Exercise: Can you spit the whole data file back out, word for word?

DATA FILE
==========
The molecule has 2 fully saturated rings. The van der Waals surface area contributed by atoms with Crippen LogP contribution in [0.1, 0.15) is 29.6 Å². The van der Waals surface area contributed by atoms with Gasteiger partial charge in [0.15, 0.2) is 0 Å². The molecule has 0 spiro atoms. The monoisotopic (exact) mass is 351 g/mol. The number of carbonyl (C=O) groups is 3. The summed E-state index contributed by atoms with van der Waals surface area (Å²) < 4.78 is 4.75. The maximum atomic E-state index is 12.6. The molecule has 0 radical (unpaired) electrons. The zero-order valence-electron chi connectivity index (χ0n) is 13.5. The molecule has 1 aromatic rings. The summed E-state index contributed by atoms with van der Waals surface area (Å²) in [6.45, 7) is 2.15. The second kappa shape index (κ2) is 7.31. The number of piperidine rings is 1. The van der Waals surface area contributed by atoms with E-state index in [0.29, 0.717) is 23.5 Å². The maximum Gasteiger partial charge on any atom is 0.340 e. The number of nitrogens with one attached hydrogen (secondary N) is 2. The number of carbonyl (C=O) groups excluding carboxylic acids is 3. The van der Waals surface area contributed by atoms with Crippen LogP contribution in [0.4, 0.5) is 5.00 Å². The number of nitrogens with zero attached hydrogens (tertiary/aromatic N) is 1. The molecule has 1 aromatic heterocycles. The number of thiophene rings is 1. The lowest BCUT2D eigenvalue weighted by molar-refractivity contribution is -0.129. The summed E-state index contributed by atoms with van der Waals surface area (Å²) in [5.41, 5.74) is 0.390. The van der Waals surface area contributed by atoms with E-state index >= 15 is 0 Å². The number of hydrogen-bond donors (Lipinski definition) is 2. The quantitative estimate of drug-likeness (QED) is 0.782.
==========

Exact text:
The molecule has 2 fully saturated rings. The van der Waals surface area contributed by atoms with Crippen LogP contribution in [0.1, 0.15) is 29.6 Å². The van der Waals surface area contributed by atoms with Gasteiger partial charge in [0.15, 0.2) is 0 Å². The molecule has 0 spiro atoms. The monoisotopic (exact) mass is 351 g/mol. The number of carbonyl (C=O) groups is 3. The summed E-state index contributed by atoms with van der Waals surface area (Å²) < 4.78 is 4.75. The maximum atomic E-state index is 12.6. The molecule has 0 radical (unpaired) electrons. The zero-order valence-electron chi connectivity index (χ0n) is 13.5. The molecule has 1 aromatic rings. The summed E-state index contributed by atoms with van der Waals surface area (Å²) in [6.45, 7) is 2.15. The second kappa shape index (κ2) is 7.31. The number of piperidine rings is 1. The van der Waals surface area contributed by atoms with E-state index in [0.29, 0.717) is 23.5 Å². The maximum Gasteiger partial charge on any atom is 0.340 e. The number of nitrogens with one attached hydrogen (secondary N) is 2. The number of carbonyl (C=O) groups excluding carboxylic acids is 3. The van der Waals surface area contributed by atoms with Crippen LogP contribution in [0.4, 0.5) is 5.00 Å². The number of nitrogens with zero attached hydrogens (tertiary/aromatic N) is 1. The molecule has 1 aromatic heterocycles. The number of thiophene rings is 1. The lowest BCUT2D eigenvalue weighted by molar-refractivity contribution is -0.129. The summed E-state index contributed by atoms with van der Waals surface area (Å²) in [5.41, 5.74) is 0.390. The van der Waals surface area contributed by atoms with E-state index >= 15 is 0 Å². The number of hydrogen-bond donors (Lipinski definition) is 2. The quantitative estimate of drug-likeness (QED) is 0.782.